Spiritual Rants: April 5 “Tale Of A Whale Or A Whale Of A Tale?” Readings to read through the Bible in a year: Deuteronomy 28:1-68 Luke 11:14-36 Psalm 77:1-20 Proverbs 12:18

Old Testament:  Deuteronomy 28:1-68

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Deut. 28:1-68  Blessing For Obedience, Cursing for Disobedience

My professors in school told me that this chapter was the centerpiece of the Old Testament.  They said that all of the books of the Old Testament had the theme of “curses for disobedience and blessings for obedience.”  This is certainly true but the key of understanding anything in the Bible is that God wants a relationship with us.  And He wants it throughout eternity.  If the Israelites obeyed God, they would prosper and be blessed but more importantly they would have a relationship with Yahweh.  If they didn’t obey, they would be cursed materially but they also would break their fellowship with Yahweh.

Yahweh gave the nation some great object lessons to help them in their relationship.  We have studied them, the sacrifices, the victory over their enemies, the structure of their theocracy.  But time and time again they failed God.  Moses even warns them if they were disobedient they would go into captivity (v. 36) and also be scattered around the world (v. 64).  And they were!

Despite all these warnings, God made unilateral covenantal promises to Israel that He will fulfill His word (cf. Four covenants:  Abrahamic in Gen. 12:1-3; Palestinian in Deut. 30:1-10; Davidic in 2 Sam. 7:12-16; and the New Covenant in Jer. 31:31-34).  God cannot lie (Num. 23:19).  God is so gracious!  There will be a future for the nation of Israel.

New Testament:  Luke 11:14-36

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Luke 11:14-28  How Phar Can You See?

This account is also found in Matt. 12:22-30; Mark 3:20-27.

Jesus cast out a demon and some bonehead accused Him of using the power of Satan.  Wow.  Jesus said that if that was true then Satan’s kingdom would fall because a kingdom divided against itself could not stand.  I know, you thought Abraham Lincoln said that but Jesus was first.  Jesus warned that anyone who was against Him was not with Him and would scatter.  This was the opposite of when the disciples were upset about those who were casting out demons in Jesus’ name and Jesus said whoever was not against them was for them ( Mark 9:40,  “For he who is not against us is for us”).

Jesus then warned that just casting out a demon is not enough.  The implication is that the person had to be filled with something to replace the demon.  We know now that a saved person receives the Holy Spirit (Rom. 8:9).

After Jesus explained these things, a lady in the crowd praised Mother Mary.  Jesus disagreed with her and said that it wasn’t Mary that was blessed but those who heard the Word of God and obeyed it.  Of course, the greatest command in the Bible is to trust Jesus for salvation (cf. Acts 16:31, for example).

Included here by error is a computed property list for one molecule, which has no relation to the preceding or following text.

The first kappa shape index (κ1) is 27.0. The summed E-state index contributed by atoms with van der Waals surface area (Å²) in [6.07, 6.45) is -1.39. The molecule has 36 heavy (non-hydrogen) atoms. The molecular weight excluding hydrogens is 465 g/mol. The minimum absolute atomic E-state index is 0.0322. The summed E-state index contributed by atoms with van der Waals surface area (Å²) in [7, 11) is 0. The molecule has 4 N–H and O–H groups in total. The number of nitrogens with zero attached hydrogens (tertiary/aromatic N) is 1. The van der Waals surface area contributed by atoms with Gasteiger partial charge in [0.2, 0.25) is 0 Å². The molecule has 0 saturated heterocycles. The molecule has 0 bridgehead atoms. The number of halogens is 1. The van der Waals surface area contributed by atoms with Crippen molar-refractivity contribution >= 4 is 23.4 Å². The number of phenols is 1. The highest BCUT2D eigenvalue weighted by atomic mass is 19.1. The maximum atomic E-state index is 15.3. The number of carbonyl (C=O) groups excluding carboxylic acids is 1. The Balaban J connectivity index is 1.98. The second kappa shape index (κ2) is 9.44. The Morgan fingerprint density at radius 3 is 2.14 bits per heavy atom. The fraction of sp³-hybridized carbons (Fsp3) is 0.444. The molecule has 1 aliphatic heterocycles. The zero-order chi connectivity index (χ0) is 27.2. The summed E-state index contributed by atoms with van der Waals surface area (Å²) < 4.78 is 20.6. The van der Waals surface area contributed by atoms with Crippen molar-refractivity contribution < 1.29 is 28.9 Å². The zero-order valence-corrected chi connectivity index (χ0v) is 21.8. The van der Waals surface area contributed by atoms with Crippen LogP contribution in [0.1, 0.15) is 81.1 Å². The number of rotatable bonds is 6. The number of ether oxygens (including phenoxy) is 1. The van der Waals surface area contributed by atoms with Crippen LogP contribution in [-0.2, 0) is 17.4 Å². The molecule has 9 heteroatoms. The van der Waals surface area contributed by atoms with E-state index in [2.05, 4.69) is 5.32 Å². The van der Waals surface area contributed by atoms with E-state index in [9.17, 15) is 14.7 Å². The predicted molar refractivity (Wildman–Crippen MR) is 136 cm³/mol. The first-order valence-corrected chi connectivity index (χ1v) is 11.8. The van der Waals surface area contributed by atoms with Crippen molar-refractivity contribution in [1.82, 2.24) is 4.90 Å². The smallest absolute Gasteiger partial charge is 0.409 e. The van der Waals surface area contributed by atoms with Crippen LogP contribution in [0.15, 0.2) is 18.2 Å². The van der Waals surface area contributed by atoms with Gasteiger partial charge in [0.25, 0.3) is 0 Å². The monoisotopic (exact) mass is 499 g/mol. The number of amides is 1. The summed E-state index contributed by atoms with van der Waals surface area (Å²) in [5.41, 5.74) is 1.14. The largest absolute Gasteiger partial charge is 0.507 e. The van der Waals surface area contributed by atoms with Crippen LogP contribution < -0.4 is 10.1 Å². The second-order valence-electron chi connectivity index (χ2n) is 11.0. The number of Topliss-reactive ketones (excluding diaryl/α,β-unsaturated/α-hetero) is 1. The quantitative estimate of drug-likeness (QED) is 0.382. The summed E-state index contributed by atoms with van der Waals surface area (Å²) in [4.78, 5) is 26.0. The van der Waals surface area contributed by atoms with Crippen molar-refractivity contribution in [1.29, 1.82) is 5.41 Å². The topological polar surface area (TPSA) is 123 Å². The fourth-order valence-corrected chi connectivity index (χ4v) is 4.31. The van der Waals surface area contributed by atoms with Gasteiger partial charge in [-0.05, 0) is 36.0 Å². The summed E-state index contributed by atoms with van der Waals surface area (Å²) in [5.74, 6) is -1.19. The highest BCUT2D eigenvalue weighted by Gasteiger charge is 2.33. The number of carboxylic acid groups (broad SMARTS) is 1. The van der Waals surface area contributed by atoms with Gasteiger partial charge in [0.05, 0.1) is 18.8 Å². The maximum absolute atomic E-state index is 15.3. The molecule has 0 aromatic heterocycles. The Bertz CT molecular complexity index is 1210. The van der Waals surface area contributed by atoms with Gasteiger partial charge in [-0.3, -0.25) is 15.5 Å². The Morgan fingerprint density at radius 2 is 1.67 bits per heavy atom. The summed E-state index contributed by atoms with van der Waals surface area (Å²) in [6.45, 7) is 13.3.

Luke 11:29-36  Tale Of A Whale Or A Whale Of A Tale?

Answer:  A tale of whale.  No, a whale of a tale.  I guess both.  But mostly the first.  Jesus affirmed the historicity of the Jonah story.  Otherwise, Jesus’ resurrection was just a story.  So Jesus affirmed the entire Old Testament.  

Jesus said that the Queen of Sheba and the people of Nineveh would rise up to judge the people in Jesus’ generation.  They believed with a lot less evidence than those who had witnessed Jesus Himself.

Jesus said no one would hide a light since that would defeat the purpose of lighting a light.  Jesus was not hiding anything.  Further, if someone wanted to know the truth, it would come in through their eyes.  Then they’d be full of light and they would themselves be beacons of light.

Psalm 77:1-20    A Lament by Asaph

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Psalm 77:1-20   Nostalgic Nights

Psalm 77 is a lament psalm by Asaph.  The occasion could be the Babylonian captivity of Israel between 598/7 and 587/6 b.c.  Since Asaph was a contemporary of David around 1000 b.c. (cf. 1 Chron. 16:4-5), then the author, during Jeremiah’s time, may be a namesake or Asaph could be the name of the choir guild in Jeremiah’s day, named in Asaph’s honor.

Do you wonder why the psalmist often begins by pleading God to hear him (v. 1, cf. Ps. 4:1; 17:1; 27:7; 28:2, e.g.)?  Here he seems to be reassuring himself that God will hear him.

The psalmist tells us that when trouble struck, he came before the Lord (vv. 2-4).  His solution is to remember what God had done in the past (v. 5).  Have you tried that when you are down?  Remember what God has done for you in your life and trust that He will not leave you in the lurch.